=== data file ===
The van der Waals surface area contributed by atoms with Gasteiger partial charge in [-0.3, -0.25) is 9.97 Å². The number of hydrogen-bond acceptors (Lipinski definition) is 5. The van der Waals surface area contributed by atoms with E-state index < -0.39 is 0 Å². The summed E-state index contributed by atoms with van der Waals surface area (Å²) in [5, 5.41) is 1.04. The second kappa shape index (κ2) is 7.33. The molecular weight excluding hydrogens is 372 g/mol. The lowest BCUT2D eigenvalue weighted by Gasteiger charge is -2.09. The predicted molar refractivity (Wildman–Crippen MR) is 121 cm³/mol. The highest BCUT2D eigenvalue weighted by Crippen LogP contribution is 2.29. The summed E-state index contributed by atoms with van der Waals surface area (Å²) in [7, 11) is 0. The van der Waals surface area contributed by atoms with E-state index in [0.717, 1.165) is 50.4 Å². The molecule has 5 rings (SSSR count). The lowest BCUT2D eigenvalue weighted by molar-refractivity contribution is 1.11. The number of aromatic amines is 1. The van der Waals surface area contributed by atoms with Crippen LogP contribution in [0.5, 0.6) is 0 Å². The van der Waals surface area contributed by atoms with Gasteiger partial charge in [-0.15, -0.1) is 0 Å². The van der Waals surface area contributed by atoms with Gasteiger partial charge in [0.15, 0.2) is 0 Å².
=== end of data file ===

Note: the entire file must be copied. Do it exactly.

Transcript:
The van der Waals surface area contributed by atoms with Gasteiger partial charge in [-0.3, -0.25) is 9.97 Å². The number of hydrogen-bond acceptors (Lipinski definition) is 5. The van der Waals surface area contributed by atoms with E-state index < -0.39 is 0 Å². The summed E-state index contributed by atoms with van der Waals surface area (Å²) in [5, 5.41) is 1.04. The second kappa shape index (κ2) is 7.33. The molecular weight excluding hydrogens is 372 g/mol. The lowest BCUT2D eigenvalue weighted by Gasteiger charge is -2.09. The predicted molar refractivity (Wildman–Crippen MR) is 121 cm³/mol. The highest BCUT2D eigenvalue weighted by Crippen LogP contribution is 2.29. The summed E-state index contributed by atoms with van der Waals surface area (Å²) in [7, 11) is 0. The van der Waals surface area contributed by atoms with E-state index in [0.717, 1.165) is 50.4 Å². The molecule has 5 rings (SSSR count). The lowest BCUT2D eigenvalue weighted by molar-refractivity contribution is 1.11. The number of aromatic amines is 1. The van der Waals surface area contributed by atoms with Crippen LogP contribution in [0.5, 0.6) is 0 Å². The van der Waals surface area contributed by atoms with Gasteiger partial charge in [-0.15, -0.1) is 0 Å². The van der Waals surface area contributed by atoms with Gasteiger partial charge in [0.15, 0.2) is 0 Å².